Potwin, Kan. (KSNW) – The Potwin fire department is all volunteer. So the chief says with continued dry conditions, they are making sure they are ready to fight grass fires.
“Well, we’ve sure had our share of them that’s for sure,” says Potwin Fire Chief, Heath Austin. “But we… keep organized and just having staff? Being a volunteer department, all of us have paying jobs and some of us work night shifts, some of us work day shift. So today I’m probably going to be the only one in town if we have a call. “
As Austin checks over the tanker trucks and the fire gear for crews, he has a visitor. Mark Waclawski is a deputy with the Butler County Sheriff’s Department.
“We’re always out in the community on all the roads, kind of keeping an eye out on things, for everything,” says Waclawski. “If we see a wildfire, obviously we call these guys. At that point our job becomes checking buildings, making sure they are cleared, nobody is in harm’s way. And then, securing the areas as best we can.”
Chief Austin says he appreciates the assist. But, he adds, he’s also grateful for the meetings he has with other fire chiefs in the area.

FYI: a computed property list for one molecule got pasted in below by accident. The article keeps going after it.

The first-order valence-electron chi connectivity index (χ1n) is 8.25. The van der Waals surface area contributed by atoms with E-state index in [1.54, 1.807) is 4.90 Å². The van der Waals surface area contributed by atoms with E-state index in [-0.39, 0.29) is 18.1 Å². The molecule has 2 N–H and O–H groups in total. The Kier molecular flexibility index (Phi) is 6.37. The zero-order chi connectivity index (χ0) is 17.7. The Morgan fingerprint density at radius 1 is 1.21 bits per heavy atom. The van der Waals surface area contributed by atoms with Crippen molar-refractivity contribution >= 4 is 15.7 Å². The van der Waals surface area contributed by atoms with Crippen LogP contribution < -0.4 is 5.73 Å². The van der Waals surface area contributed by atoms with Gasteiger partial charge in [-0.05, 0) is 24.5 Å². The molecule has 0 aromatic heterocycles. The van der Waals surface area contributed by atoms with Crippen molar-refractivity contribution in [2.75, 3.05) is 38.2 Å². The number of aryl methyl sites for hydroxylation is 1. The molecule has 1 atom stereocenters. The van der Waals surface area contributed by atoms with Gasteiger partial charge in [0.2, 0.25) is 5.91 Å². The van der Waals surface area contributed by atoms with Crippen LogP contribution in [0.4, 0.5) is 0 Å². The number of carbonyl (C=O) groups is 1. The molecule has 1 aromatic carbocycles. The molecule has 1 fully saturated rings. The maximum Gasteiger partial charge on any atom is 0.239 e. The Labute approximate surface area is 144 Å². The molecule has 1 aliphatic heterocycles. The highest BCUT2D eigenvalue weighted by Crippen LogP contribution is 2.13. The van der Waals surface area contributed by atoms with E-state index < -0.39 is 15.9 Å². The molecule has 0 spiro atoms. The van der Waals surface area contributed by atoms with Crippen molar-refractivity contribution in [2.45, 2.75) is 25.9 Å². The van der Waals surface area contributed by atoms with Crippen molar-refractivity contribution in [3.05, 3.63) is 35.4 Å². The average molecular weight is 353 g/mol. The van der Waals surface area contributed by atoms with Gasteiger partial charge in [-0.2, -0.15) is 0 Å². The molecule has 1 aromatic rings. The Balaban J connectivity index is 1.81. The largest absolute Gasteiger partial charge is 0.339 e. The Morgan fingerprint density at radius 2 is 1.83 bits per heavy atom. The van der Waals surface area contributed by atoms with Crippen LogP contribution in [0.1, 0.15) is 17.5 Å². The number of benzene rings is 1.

“As for wildfires, we’re talking about it constantly. We have quarterly fire chiefs meetings that we talk about and we’ve got task force meetings where each half of the county has a task force that’s set up with all the departments,” says Austin. “And we meet once a month and talk about that and strategies and different things and get some community training.”
Austin says he would like more volunteers, but says they keep training the staff they have. And, they always thank the people who do volunteer for fighting fires.
“When I first started I took over as fire chief in 1999. and some of the first fires I went on actually brought me some members onto the department. And they stayed on for quite a while,” says Austin. “But part of the problem with volunteerism especially in a small community, is we maybe only average 70 calls a year. I think they get bored and they think, I’m investing all this time and I’m not getting anything out of it.”
But Austin says those who do volunteer get quite a bit out of helping the community.
“Sure, we will continue to talk about training, and we have to,” says Austin. “But the volunteers make it happen.”
Austin says the community enjoys having lower insurance rates by having a fire department in town. And, he says, they keep training.
“We are ready,” says Austin. “We always are.”